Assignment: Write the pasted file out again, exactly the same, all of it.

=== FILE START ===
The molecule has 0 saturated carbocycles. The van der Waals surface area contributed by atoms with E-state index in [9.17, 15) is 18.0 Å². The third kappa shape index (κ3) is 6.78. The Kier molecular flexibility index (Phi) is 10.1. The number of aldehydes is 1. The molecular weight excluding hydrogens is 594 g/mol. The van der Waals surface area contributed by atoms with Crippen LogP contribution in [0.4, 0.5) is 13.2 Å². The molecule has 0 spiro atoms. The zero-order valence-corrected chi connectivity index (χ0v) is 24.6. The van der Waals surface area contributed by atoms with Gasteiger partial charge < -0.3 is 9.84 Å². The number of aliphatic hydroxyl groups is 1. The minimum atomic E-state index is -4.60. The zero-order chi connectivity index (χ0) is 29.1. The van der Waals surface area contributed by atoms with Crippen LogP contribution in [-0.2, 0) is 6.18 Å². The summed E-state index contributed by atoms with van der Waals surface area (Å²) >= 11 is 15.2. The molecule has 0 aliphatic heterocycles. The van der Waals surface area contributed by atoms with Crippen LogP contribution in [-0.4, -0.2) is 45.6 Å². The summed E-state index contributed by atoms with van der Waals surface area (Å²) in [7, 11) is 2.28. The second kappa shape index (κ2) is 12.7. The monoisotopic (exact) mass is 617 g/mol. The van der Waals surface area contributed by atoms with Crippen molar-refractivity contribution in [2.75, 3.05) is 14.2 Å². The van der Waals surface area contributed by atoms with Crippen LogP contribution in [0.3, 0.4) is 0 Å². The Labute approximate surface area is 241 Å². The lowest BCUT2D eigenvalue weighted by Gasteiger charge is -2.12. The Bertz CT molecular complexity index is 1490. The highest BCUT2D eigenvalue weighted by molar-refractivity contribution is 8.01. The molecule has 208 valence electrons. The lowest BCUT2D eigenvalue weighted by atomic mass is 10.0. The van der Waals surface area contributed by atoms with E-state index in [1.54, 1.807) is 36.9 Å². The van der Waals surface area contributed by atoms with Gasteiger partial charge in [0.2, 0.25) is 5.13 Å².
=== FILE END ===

The molecule has 0 saturated carbocycles. The van der Waals surface area contributed by atoms with E-state index in [9.17, 15) is 18.0 Å². The third kappa shape index (κ3) is 6.78. The Kier molecular flexibility index (Phi) is 10.1. The number of aldehydes is 1. The molecular weight excluding hydrogens is 594 g/mol. The van der Waals surface area contributed by atoms with Crippen LogP contribution in [0.4, 0.5) is 13.2 Å². The molecule has 0 spiro atoms. The zero-order valence-corrected chi connectivity index (χ0v) is 24.6. The van der Waals surface area contributed by atoms with Gasteiger partial charge < -0.3 is 9.84 Å². The number of aliphatic hydroxyl groups is 1. The minimum atomic E-state index is -4.60. The zero-order chi connectivity index (χ0) is 29.1. The van der Waals surface area contributed by atoms with Crippen LogP contribution in [-0.2, 0) is 6.18 Å². The summed E-state index contributed by atoms with van der Waals surface area (Å²) >= 11 is 15.2. The molecule has 0 aliphatic heterocycles. The van der Waals surface area contributed by atoms with Crippen LogP contribution in [-0.4, -0.2) is 45.6 Å². The summed E-state index contributed by atoms with van der Waals surface area (Å²) in [7, 11) is 2.28. The second kappa shape index (κ2) is 12.7. The monoisotopic (exact) mass is 617 g/mol. The van der Waals surface area contributed by atoms with Crippen molar-refractivity contribution in [2.75, 3.05) is 14.2 Å². The van der Waals surface area contributed by atoms with Crippen LogP contribution in [0.3, 0.4) is 0 Å². The Labute approximate surface area is 241 Å². The lowest BCUT2D eigenvalue weighted by Gasteiger charge is -2.12. The Bertz CT molecular complexity index is 1490. The highest BCUT2D eigenvalue weighted by molar-refractivity contribution is 8.01. The molecule has 208 valence electrons. The lowest BCUT2D eigenvalue weighted by atomic mass is 10.0. The van der Waals surface area contributed by atoms with E-state index in [1.54, 1.807) is 36.9 Å². The van der Waals surface area contributed by atoms with Gasteiger partial charge in [0.2, 0.25) is 5.13 Å².